On top of that, if you’re waiting with the windows open, you’re breathing in the toxic cocktail of chemicals that come out of the exhaust pipe — that’s something you didn’t order.

This would only be a medium concern if just a few people were using this so-called convenient feature. But drive-thrus are reaching Beatles levels of popularity lately and, as a result, they have expanded beyond fast-food chains.

The Nova Scotia Liquor Corp. has a drive-thru at one location in HRM and another in Sydney. It’s a pretty ridiculous sight to see the latter location’s parking lot completely empty as the drive-thru line is a mile long, while every vehicle is idling.

Some drive-thru lines across the country can get so long that they even make their way onto the street, which causes unnecessary congestion.

One of the most bizarre things I’ve seen was a drive-in church. It was essentially a parking lot with a large stage that allowed people to drive in, park, listen to the word of God, all while idling the car to keep an ideal temperature inside the cabin. I had to wonder what the advantages were over traditional churches. Last time I checked, they still had pews, so the convenience of sitting down wasn’t one. Drive-in churches are apparently becoming increasingly popular in the United States.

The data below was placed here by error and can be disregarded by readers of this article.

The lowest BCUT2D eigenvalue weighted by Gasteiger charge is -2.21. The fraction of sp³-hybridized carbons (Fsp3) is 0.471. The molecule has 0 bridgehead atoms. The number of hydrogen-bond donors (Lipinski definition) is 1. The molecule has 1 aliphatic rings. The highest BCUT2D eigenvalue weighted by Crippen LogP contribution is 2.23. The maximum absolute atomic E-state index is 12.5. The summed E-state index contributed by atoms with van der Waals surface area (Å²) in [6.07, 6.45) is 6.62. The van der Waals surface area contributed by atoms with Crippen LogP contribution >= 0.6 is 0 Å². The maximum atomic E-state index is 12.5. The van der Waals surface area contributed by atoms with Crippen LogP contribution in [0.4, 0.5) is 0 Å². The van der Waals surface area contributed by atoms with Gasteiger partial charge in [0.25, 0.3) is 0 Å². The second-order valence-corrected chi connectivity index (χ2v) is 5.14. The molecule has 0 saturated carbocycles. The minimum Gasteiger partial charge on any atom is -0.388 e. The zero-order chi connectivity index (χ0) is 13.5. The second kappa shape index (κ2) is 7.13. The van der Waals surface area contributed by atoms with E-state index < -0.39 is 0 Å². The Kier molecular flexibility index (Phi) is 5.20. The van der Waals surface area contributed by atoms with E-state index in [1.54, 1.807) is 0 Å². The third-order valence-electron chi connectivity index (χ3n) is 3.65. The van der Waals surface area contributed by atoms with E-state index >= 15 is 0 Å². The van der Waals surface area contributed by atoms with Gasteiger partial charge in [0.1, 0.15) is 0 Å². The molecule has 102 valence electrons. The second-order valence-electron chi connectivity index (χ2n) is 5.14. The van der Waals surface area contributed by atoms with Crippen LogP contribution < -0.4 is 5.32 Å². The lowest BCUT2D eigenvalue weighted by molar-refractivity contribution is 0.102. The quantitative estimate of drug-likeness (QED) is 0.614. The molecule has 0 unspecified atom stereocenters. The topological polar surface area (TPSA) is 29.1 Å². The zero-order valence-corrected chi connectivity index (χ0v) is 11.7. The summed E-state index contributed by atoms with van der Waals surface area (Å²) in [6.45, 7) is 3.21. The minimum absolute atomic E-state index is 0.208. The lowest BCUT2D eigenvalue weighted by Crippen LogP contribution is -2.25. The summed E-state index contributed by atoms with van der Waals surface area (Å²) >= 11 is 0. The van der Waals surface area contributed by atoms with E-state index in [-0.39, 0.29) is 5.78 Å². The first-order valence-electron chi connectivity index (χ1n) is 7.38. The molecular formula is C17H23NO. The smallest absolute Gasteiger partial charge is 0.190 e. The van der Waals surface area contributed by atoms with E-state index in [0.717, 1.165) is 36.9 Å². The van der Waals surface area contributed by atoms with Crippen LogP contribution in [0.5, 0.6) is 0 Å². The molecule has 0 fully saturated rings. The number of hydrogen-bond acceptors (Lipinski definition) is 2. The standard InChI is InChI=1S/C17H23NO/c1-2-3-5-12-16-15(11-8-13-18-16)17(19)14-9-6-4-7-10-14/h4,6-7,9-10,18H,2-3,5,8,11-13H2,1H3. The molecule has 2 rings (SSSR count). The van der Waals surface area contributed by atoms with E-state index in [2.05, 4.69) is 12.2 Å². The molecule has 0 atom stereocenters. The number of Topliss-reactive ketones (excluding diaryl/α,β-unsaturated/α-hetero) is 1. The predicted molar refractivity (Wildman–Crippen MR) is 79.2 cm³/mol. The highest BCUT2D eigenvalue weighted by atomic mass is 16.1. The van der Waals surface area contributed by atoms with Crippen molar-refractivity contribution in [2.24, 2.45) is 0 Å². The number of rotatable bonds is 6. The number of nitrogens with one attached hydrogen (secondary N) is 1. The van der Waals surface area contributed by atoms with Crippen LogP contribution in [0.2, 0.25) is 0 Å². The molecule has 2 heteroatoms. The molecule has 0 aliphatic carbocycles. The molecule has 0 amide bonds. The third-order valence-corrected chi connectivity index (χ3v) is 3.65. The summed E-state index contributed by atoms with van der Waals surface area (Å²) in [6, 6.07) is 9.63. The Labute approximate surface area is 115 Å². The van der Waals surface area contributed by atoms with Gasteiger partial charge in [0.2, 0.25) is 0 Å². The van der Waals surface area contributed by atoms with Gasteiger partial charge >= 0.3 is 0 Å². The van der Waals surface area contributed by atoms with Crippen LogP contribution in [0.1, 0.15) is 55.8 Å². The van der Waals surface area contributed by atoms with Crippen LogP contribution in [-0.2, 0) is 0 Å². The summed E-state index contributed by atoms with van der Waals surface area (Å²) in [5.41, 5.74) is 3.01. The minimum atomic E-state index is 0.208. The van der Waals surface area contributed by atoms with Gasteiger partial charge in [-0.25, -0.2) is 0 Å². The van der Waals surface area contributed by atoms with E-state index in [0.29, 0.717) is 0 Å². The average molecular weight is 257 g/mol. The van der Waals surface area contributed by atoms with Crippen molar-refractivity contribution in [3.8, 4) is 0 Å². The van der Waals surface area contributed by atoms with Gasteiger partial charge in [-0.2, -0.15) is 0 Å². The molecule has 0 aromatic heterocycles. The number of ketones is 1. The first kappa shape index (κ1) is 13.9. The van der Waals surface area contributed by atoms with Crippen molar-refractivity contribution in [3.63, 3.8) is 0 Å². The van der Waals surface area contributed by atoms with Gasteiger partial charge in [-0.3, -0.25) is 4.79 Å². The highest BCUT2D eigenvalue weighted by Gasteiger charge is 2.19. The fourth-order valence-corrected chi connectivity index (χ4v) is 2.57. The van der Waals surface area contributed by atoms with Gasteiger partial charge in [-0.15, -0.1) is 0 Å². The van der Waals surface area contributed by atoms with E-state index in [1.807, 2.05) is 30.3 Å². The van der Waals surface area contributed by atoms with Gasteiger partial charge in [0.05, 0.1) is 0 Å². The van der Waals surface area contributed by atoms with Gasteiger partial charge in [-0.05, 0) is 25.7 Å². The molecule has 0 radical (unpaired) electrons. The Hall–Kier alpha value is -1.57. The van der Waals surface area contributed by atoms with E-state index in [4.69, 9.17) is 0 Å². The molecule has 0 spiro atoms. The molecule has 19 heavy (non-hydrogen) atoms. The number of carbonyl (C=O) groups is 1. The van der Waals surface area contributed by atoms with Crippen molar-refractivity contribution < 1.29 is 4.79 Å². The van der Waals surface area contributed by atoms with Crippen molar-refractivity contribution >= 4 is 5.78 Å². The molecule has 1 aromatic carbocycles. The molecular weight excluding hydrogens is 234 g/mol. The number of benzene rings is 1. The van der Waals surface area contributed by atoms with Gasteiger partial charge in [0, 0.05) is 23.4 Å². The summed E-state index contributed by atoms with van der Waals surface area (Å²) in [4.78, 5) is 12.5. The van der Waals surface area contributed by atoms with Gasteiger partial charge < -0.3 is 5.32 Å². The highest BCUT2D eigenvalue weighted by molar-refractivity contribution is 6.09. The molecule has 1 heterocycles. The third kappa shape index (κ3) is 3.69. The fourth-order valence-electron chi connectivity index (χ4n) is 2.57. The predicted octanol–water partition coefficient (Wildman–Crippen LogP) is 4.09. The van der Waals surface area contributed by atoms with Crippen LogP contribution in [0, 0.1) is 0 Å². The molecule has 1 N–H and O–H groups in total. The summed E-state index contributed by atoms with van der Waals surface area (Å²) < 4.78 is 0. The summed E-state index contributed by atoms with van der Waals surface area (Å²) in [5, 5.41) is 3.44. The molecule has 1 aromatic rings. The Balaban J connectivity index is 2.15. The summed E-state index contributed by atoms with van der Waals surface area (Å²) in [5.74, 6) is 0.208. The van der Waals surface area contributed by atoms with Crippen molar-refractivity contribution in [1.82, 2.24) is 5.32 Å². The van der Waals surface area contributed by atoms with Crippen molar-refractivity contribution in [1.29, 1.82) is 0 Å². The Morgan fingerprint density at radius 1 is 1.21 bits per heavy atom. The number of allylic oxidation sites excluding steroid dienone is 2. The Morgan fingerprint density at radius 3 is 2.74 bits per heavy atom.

So, is it time to explore a ban on drive-thrus? Since they’re no faster, and often slower than going inside, cause environmental harm and waste our hard-earned cash, what purpose do they serve?

It should be recognized that some drive-thrus are open 24 hours a day. Employees who work the overnight shift undoubtedly feel more secure than if the restaurant was completely open. It’s a lot harder to rob a store from your car.

Also, those who are physically disabled likely find drive-thrus more convenient.

As well, parents with small children cannot leave them in the car while they go inside; and getting out the carriage, bags, toys and whatever else is needed is a hassle. I would argue that parents shouldn’t be feeding their kids fast food to begin with, but we’ll save the childhood obesity rant for another time.

So, what is the solution?